Identity management doesn’t make any distinction between objects and humans, says van ‘t Hof. This concept still makes me feel uncomfortable but I suppose my 20th century concept of identity needs some radical revision. Something the second speaker, Mireille Hildebrandt will assist me with. As a lawyer she asks the question: does Augmented Reality enrich or diminish our identity? First she clarifies the three levels of privacy. Privacy’s oldest definition is the right to withdraw. Secondly, privacy manifests itself as a means to control your personal information, a major effort in the twentieth century. And thirdly, and this is the latest addition to the concept, privacy is defined as the freedom from unreasonable limitation on the construction of identity.

To keep our easy-go-lucky attitude on privacy in social media in check, Hildebrandt sums up some real circumstances of privacy infringement. The new trams in Rotterdam, for example, were not only been equipped with cameras but also microphones to track ‘criminal conversations’. This has been stopped since the RET did not openly communicate this to its travelers. Again by raising awareness, the increasing lack of control is curbed to support our individual construction of own identity – the essence of privacy. Hildebrandt raises some interesting questions: 1. Will it still be possible to unplug? 2. Will I have some kind of effective control? 3. Will I be continually anticipated, based on my statistics? Basically creating a form of manipulation?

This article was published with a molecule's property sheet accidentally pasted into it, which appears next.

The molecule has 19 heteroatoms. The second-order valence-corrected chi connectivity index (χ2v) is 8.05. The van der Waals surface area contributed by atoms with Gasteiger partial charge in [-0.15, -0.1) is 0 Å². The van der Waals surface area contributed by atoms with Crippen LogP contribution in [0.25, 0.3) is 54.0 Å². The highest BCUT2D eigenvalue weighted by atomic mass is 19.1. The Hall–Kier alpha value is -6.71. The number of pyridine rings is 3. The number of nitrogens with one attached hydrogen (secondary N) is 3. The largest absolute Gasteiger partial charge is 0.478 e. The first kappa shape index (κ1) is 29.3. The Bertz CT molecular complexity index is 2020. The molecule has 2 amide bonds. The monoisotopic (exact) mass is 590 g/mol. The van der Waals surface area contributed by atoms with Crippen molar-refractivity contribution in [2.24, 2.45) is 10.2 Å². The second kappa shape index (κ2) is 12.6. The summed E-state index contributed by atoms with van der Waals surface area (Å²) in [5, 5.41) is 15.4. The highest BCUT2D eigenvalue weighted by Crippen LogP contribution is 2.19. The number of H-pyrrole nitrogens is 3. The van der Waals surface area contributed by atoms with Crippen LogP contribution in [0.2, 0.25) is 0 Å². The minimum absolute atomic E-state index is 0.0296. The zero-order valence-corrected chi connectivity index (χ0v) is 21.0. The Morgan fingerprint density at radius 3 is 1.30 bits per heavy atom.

The next speaker, artist Mark Shepard seeks Ability in urban environments with a capital A. Looking for empowerment instead of manipulation: not only living in it but being able to actually change that milieu. Since computing is leaving the desktop, the sentient city becomes capable of anticipating. Apart from your favourite coffee bar beaming discounts to your smartphone (the most used app at the moment) Shepard is interested in other uses of AR. How to occupy the imaginary of the near future sentient city? His app Serendipitor ( helps to find something by looking for something else. The app for the iphone combines directions generated by a routing service (in this case, the Google Maps API) with instructions for action and movement inspired by artists such as Vito Acconci and Yoko Ono.

All his initiatives make subtle subversions possible in public space. So receiving tingles through some kind of mutual data sent by a passer-by ('hey I like you!') to your phone and then accordingly to some kind of vibrational wearble; well I confess I wouldn’t mind trying it out. To me Shepard wants to maintain a sense of play ground in public space; something absolutely vital to the quality of life and which may be compromised by AR’s strong (commercial) functionality. Tunnel vision orientation on the high street is already highly narrow; it reduces public space to an environment in which you need material stuff. I think the world will be a sorry place for it and I get the impression so does Shepard. By creating concrete artfacts, he concludes on a bright note, we can envision what kind of future we really want with AR.